Experiencing Drought: Aurora balances river and groundwater for a growing population
- By David Schumacher
- January 22, 2013
Experiencing Drought is a series of guest profiles by public works officials on the impacts of drought on northeastern Illinois communities. This is the first in the series, view other posts from the Experiencing Drought series. For more information, please contact Abby Crisostomo at email@example.com.
Municipality: Aurora, Ill.
Water Source: Fox River and deep groundwater aquifers
Issue: Water quality of Fox River versus cost of pumping from deep wells
Outcome: Shift to well water, while implementing an impactful water conservation ordinance
The City of Aurora is located approximately 38 miles west of Chicago, and is the second largest city in Illinois with a population of approximately 198,000. The city’s drinking water needs are met by a single Water Treatment Plant (WTP) which was constructed in 1992 and expanded in 2002.
The weather that we all experienced across the entire Chicago region from June thru September 2012 was hot and dry with brief periods of relief. The lack of rain over an extended period of time greatly affected the water demand from residents in our community which, of course, greatly affected the amount of potable water which had to be produced by the WTP.
The WTP can produce a rated capacity of 42 million gallons of water per day (MGD), and utilizes the lime softening process. The city uses three different raw water sources: shallow aquifer well water, deep aquifer well water, and surface water pumped from the Fox River. These are all blended together to receive full surface water level treatment—a somewhat unusual practice which, ironically, proved very beneficial during this year’s drought.
The city’s population and the average and maximum daily amount of water pumped from the WTP to citizens over the last 11 full years are shown in Table 1. The red highlighted numbers are all historical maximums.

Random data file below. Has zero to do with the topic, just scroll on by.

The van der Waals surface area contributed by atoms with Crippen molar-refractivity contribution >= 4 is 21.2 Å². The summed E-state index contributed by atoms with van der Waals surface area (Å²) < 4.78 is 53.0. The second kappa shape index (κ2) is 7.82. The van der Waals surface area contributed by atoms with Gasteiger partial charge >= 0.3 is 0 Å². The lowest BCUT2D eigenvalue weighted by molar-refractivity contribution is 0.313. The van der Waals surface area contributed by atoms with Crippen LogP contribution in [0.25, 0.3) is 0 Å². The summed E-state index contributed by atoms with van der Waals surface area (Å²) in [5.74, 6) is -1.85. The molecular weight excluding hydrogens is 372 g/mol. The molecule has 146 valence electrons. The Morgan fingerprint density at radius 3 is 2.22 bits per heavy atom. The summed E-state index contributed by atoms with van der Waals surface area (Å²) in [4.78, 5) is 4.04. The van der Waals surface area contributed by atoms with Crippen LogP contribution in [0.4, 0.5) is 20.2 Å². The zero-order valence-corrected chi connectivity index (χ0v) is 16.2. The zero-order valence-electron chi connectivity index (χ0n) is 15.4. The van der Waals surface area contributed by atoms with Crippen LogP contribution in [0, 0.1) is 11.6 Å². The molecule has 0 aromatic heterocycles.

Table 2 shows how the 2012 drought affected the total amount of water pumped from the WTP this year compared to historical maximums of past droughts. It is easy to see the challenges posed to the City of Aurora by the drought of 2012.
Because one of the city’s raw water sources is the Fox River, and the river’s water quality and quantity is directly affected by the amount of precipitation that falls into the river’s watershed, challenges can develop for the WTP. While the quantity or amount of water within the reaches of the river near the WTP was enough for Aurora’s needs, the reduced flows caused by the drought contributed to degraded water quality. For example, the total organic carbon (TOC) which is naturally occurring organic matter found in nature, was elevated this summer compared to other summers. Since the elevated levels of TOC must be removed by the water treatment processes, increased treatment was required to meet drinking water standards.
Large amounts of algae can cause filters, which remove particles in the water, to become clogged and back-up prematurely. If the clogging happens too quickly and in too many filters, the WTP can become overwhelmed and a serious situation can develop. As WTP staff noticed the levels of algae and TOC spiking in the Fox River, the raw water inflow was shifted to contain a higher percentage of well water (from both deep and shallow sources) to avoid problems due to high TOC and algae in the raw river water.